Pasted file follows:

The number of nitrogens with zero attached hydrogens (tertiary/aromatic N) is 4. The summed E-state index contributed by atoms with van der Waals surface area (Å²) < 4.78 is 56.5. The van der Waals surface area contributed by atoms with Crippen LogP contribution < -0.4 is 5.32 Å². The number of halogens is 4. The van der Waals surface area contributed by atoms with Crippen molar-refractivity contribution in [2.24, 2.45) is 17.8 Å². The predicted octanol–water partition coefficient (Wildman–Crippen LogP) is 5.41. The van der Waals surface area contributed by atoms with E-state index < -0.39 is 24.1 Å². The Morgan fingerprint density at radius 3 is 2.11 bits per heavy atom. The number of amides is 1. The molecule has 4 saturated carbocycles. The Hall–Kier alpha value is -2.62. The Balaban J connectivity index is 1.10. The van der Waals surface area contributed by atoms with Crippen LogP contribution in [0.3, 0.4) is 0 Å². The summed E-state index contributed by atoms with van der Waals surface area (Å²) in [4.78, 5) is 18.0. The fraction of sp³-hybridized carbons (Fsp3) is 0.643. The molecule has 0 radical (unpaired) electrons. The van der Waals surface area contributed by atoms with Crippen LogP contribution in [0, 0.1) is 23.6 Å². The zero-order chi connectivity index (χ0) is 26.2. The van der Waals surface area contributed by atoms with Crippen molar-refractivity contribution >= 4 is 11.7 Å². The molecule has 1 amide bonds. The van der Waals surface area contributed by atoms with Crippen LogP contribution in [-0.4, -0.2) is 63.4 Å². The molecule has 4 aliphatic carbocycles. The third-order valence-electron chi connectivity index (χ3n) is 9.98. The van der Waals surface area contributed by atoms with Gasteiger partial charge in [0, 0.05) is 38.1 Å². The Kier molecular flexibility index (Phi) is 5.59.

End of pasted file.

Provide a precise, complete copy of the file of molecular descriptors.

The number of nitrogens with zero attached hydrogens (tertiary/aromatic N) is 4. The summed E-state index contributed by atoms with van der Waals surface area (Å²) < 4.78 is 56.5. The van der Waals surface area contributed by atoms with Crippen LogP contribution < -0.4 is 5.32 Å². The number of halogens is 4. The van der Waals surface area contributed by atoms with Crippen molar-refractivity contribution in [2.24, 2.45) is 17.8 Å². The predicted octanol–water partition coefficient (Wildman–Crippen LogP) is 5.41. The van der Waals surface area contributed by atoms with E-state index < -0.39 is 24.1 Å². The Morgan fingerprint density at radius 3 is 2.11 bits per heavy atom. The number of amides is 1. The molecule has 4 saturated carbocycles. The Hall–Kier alpha value is -2.62. The Balaban J connectivity index is 1.10. The van der Waals surface area contributed by atoms with Crippen LogP contribution in [0.3, 0.4) is 0 Å². The summed E-state index contributed by atoms with van der Waals surface area (Å²) in [4.78, 5) is 18.0. The fraction of sp³-hybridized carbons (Fsp3) is 0.643. The molecule has 0 radical (unpaired) electrons. The van der Waals surface area contributed by atoms with Crippen LogP contribution in [0, 0.1) is 23.6 Å². The zero-order chi connectivity index (χ0) is 26.2. The van der Waals surface area contributed by atoms with Crippen molar-refractivity contribution >= 4 is 11.7 Å². The molecule has 1 amide bonds. The van der Waals surface area contributed by atoms with Crippen LogP contribution in [-0.4, -0.2) is 63.4 Å². The molecule has 4 aliphatic carbocycles. The third-order valence-electron chi connectivity index (χ3n) is 9.98. The van der Waals surface area contributed by atoms with Gasteiger partial charge in [0, 0.05) is 38.1 Å². The Kier molecular flexibility index (Phi) is 5.59.